Freedom After Speech

By: Alan Shaw in Freedom, 1 year ago

10133Ever get that feeling you should stop what you’re doing and talk with someone? That happened during a John Maxwell certification course. I was talking with a colleague at lunch when I suddenly felt we should include a woman across the table. Clara Ororie was the woman and she took me on an amazing journey of courage and hope.

Clara is from Nigeria and shared an incredible childhood story of how, after being born blind, she heard God tell her she would regain her sight. Fully trusting God, she kept asking her father for a bicycle until one day, at age 7, he relented and bought her a bicycle. As soon as she got on and started pedaling, her sight was restored.

She continued sharing stories of her life and experiences in Nigeria. She described how she endured three kidnappings, rape, and having a gun put to her head on more than one occasion. I listened intently as she described family as “your weakest asset” since they can be kidnapped or killed in an attempt to silence you. We take a lot for granted in America. We openly and freely debate our differences under the banner of “freedom of speech” and yet, for Clara, her desire is “freedom after speech”: the freedom to speak out without fear of being killed afterwards. Clara remains focused saying, “driving for change is better than shouting about it…I’m not afraid anymore”.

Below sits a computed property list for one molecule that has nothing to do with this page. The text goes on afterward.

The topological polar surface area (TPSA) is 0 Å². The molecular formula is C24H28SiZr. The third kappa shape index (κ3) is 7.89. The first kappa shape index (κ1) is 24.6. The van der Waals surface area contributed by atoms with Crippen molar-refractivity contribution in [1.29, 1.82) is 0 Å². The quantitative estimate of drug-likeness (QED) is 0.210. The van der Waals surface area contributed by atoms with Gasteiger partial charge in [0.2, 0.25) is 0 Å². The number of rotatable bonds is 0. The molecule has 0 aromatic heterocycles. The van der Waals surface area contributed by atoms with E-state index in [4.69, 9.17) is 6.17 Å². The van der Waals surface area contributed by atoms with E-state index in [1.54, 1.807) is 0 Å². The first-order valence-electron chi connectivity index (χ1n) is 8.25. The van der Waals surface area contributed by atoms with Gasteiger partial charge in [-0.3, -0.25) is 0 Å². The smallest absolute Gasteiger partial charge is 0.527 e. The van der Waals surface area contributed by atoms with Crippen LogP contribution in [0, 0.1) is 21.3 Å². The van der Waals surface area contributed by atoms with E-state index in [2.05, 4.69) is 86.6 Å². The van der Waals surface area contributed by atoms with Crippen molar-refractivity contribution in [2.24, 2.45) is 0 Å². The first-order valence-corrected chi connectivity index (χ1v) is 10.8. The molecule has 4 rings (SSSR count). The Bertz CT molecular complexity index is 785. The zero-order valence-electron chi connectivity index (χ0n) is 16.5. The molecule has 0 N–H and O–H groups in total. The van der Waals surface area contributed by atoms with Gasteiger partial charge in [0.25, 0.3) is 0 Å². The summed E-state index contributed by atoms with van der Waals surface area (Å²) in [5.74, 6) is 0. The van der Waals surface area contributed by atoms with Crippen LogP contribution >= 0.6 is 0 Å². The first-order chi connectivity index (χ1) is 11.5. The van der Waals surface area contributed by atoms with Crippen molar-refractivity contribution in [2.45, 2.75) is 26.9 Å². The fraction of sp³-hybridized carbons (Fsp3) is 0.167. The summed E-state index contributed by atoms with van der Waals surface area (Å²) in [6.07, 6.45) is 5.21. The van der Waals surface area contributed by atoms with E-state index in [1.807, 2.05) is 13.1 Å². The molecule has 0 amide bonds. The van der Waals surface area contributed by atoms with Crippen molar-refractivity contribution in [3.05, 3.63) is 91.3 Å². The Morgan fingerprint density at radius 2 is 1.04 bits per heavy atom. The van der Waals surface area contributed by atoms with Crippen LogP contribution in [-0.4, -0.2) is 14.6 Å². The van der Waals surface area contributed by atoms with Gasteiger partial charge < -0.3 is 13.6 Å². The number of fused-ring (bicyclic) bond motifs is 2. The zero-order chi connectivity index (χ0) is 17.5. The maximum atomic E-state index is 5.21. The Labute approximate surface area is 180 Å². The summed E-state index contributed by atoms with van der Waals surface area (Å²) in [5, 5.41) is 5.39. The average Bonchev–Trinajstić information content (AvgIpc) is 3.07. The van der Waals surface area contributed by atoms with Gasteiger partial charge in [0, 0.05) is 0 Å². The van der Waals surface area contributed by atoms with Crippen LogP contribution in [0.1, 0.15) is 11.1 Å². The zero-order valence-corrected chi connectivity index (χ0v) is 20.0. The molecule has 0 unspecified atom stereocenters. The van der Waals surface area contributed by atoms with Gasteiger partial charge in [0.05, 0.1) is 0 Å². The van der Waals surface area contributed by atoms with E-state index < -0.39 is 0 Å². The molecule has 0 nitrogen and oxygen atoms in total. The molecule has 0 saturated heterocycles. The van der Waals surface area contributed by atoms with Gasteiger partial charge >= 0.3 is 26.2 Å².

The words “freedom after speech” kept ringing through my head. I understand how she can say she’s not afraid but it makes me wonder what rights do we take for granted. Are we moving from a time of spirited debate to a time when we should begin to fear about what’s next if we do standup and speak out?   What battles are we fighting internally while ignoring others’ struggles? How are we getting involved serving our neighbors, locally and globally? What holds us back? What are we afraid of still?

We still have freedom of speech and I will always respect those that speak out, even if I disagree with their ideas. We can’t lose the ability to listen to each other or we will soon desire freedom after speech.

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  1. Mary Franz

    Thought-provoking article Alan. Thanks. “We can’t lose the ability to listen to each other or we will soon desire freedom after speech.”— Words to remember.

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